Commemorating the Legacy of Queen City in Nekisha Durrett's Public Sculpture “Queen City”

Earlier this month, artist collective For Freedoms held celebratory events in Washington, DC and Arlington, VA to commemorate Nekisha Durrett’s new public sculpture, Queen City accompanied by new exhibition "Visionary Not Reactionary," showcasing Durrett’s latest installation alongside others including Sheida Soleimani, Hank Willis Thomas, Eric Gottesman, and Coby Kennedy.

Throughout the weekend, Queen City was honored with multiple events, including an opening kick-off and a conversation at the Rubell Museum with Durrett, Hank Willis Thomas, and William Vollin, a former resident of Queen City. The robust programming schedule was fit to honor the launch of the project as well as the neighborhood's history.

The sculpture is a tribute to the original Queen City, a Black, self-sustaining neighborhood that thrived for 40 years before it was demolished in 1941 for the construction of the Pentagon and other road developments. As a result of this, 903 people lost their homes with barely any notice causing them economic hardship. Durrett recognized the beauty of this community and the potential of what could have been had it not been forcefully destroyed, creating Queen City to commemorate the legacy of the community.

Standing less than a mile from the Pentagon campus, Queen City is a permanent, tower-like sculpture. Inside there are 903 ceramic teardrop vessels to signify the 903 individuals who were displaced. Durrett commissioned 17 Black ceramists from Washington DC, California, Virginia, Maryland, New York, Georgia, Connecticut, Missouri, Florida, Minnesota, and Michigan to create these stunning vessels, which are on display inside the statue.

Queen City interior shot. Credit: Nekisha Durrett Studio

We invited Durett for an interview to learn more about Queen City.

  1. How were the events during For Freedoms celebratory weekend?

The events were moving, emotionally stirring, and well-attended; save for a few, nearly the entire ceramicist collective was in attendance. Having William Vollin, a living former resident of Queen City, was extremely poignant and powerful. The atmosphere was celebratory while never losing sight of the weight of the moment — holding true to the main purpose of the celebration which was to uplift the history/unveil the history. It was so great to see so many communities come together, which is what this project is all about. The heart of this work is community, and it was important for me not only to make a “thing” to represent this former place, but that the work also be grounded in / birthed out of the very thing that was torn apart because of eminent domain.

  1. When did you learn about Queen City and what made you decide to make a sculpture for it?

I learned about QC approximately 2.5 years ago when I did an off-the-cuff Google search for Arlington, VA History. The initial search did not yield results related to Black history, but once I did a more pointed search for specifically Black history in Arlington, Queen City and East Arlington rose to the top. This history was not buried, but one would have to seek it out with intention to find it.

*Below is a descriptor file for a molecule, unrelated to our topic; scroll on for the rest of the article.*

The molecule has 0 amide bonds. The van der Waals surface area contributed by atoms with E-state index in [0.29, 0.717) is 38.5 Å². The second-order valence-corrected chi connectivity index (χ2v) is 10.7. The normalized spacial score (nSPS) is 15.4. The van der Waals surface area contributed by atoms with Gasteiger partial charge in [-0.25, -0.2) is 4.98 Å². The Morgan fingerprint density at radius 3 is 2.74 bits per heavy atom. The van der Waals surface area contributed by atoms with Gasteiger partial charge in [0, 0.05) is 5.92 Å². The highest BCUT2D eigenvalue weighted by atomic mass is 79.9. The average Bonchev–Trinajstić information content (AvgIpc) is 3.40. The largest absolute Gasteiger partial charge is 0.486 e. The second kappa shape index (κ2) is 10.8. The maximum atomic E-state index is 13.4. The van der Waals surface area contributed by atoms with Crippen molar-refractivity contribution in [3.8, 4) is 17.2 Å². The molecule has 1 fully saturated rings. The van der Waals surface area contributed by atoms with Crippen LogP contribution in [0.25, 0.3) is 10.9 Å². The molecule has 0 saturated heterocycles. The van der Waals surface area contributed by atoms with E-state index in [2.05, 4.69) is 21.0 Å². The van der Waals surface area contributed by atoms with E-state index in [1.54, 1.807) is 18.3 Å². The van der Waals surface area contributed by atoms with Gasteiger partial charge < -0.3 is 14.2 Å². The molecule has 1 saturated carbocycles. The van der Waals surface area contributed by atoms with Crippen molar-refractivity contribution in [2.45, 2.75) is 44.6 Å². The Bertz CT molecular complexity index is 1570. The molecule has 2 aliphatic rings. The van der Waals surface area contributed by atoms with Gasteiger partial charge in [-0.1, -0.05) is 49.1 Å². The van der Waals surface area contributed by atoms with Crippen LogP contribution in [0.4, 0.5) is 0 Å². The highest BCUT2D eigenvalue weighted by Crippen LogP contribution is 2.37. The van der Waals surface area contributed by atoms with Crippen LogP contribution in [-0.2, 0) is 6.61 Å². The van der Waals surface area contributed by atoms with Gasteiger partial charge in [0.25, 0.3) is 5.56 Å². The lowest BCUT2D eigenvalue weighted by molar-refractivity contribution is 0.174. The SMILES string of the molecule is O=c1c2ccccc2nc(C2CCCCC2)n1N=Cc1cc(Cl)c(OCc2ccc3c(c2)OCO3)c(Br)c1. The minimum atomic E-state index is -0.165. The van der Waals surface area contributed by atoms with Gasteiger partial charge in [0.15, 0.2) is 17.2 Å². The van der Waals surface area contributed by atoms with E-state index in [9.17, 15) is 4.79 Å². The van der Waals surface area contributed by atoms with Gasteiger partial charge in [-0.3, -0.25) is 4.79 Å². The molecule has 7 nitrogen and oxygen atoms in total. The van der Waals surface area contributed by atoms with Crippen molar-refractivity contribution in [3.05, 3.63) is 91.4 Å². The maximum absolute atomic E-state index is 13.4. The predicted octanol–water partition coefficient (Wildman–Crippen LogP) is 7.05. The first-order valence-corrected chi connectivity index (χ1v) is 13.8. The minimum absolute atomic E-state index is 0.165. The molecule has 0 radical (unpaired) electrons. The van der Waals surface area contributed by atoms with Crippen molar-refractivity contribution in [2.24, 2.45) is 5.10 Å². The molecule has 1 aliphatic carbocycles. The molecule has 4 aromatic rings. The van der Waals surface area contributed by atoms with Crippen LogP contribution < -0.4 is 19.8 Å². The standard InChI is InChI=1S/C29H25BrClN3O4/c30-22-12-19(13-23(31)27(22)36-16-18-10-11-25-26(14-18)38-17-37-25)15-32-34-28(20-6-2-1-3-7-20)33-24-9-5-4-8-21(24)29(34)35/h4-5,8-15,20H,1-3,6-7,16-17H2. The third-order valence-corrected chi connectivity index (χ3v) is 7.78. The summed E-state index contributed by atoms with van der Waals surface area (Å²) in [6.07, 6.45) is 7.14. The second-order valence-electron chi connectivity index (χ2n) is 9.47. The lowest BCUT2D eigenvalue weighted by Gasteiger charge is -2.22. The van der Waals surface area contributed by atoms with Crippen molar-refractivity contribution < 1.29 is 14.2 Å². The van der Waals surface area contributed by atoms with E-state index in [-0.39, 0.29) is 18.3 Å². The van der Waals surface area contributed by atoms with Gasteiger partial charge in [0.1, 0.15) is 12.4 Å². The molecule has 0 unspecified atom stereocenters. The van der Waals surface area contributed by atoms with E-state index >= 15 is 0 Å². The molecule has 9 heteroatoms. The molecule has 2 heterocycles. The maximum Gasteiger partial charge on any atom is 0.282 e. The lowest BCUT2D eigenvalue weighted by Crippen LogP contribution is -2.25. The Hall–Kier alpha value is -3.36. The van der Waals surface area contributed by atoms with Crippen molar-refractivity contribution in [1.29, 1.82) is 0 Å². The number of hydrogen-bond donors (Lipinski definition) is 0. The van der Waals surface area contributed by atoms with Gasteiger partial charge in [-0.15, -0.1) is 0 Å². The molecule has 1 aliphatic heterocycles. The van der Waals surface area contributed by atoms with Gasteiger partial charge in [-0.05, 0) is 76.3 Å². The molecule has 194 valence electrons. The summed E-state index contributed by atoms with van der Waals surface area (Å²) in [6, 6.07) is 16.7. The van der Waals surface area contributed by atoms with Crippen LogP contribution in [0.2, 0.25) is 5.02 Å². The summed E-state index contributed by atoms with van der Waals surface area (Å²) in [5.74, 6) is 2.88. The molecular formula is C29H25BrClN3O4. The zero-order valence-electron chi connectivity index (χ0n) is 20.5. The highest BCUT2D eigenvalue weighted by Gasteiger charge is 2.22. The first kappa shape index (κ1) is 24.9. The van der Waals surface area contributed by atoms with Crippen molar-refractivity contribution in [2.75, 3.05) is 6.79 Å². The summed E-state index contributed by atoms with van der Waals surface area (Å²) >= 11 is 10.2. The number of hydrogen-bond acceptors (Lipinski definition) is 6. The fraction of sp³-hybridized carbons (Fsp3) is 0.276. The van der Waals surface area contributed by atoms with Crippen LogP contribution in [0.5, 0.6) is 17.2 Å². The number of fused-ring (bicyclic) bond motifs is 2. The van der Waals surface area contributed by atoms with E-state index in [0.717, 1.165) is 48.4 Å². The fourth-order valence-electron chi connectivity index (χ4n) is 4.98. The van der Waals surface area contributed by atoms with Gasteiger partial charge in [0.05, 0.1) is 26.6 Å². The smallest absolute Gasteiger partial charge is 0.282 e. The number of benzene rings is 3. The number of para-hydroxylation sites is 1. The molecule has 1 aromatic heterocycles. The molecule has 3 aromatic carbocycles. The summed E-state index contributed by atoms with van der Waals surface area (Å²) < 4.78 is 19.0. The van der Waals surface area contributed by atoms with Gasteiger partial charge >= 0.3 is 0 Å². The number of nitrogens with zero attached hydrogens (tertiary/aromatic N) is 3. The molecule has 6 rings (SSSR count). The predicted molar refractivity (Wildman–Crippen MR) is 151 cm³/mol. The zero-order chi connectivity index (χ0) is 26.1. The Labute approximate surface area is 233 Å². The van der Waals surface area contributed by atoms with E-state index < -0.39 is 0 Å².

After asking a number of people, even people who lived in Arlington, if they ever learned about this history, and discovering that many did not, I knew that this history needed to be amplified. When the war department looked across the river for a place to build their behemoth headquarters (411 acres of land), they pointed to Queen City and said, “There’s nothing there. Let’s build there.” What better way to render visible these 903 individuals who called that place home within a public sculpture resplendent with 903 hand thrown vessels?

  1. How long was the process of creating Queen City?

From concept to completion, it took 2.5 years.

  1. How did you find the artists to create the teardrop vessels?

Initially, Instagram searches. If you look up ceramists, black ceramists do not populate the top results. But when you do a more pointed search, there they are in plain sight and making absolutely phenomenal work. Much like the Black history of Arlington and in cities and states all over this country, the contributions of Black ceramicists are also buried.

When I first started this project I was teaching, and I gave my students the task of researching Black ceramists, which yielded some fantastic results. We also hired a consultant to find a handful of ceramists and to perform outreach. We knew we wanted to find ceramists from across the country, and after we contacted our first cohort, we asked them to recommend ceramists in their networks that they knew should be part of this collective.

  1. What do you hope people take away from Queen City?

There’s a “Queen City” in every state in this country — at least one example of a BIPOC community whose disappearance was either state and/or federally sponsored. I think that it is my role to bring forward histories that lay just beneath the surface. Making something visible that has been rendered invisible is a powerful thing — an artist's superpower. Once you know that something exists, you are implicated in a sense. Now perhaps the viewer, legislators, and policy-makers can begin to ask on a deeper level “What does it look like to repair historical harm?”

Queen City exterior shot. Credit: Nekisha Durrett Studio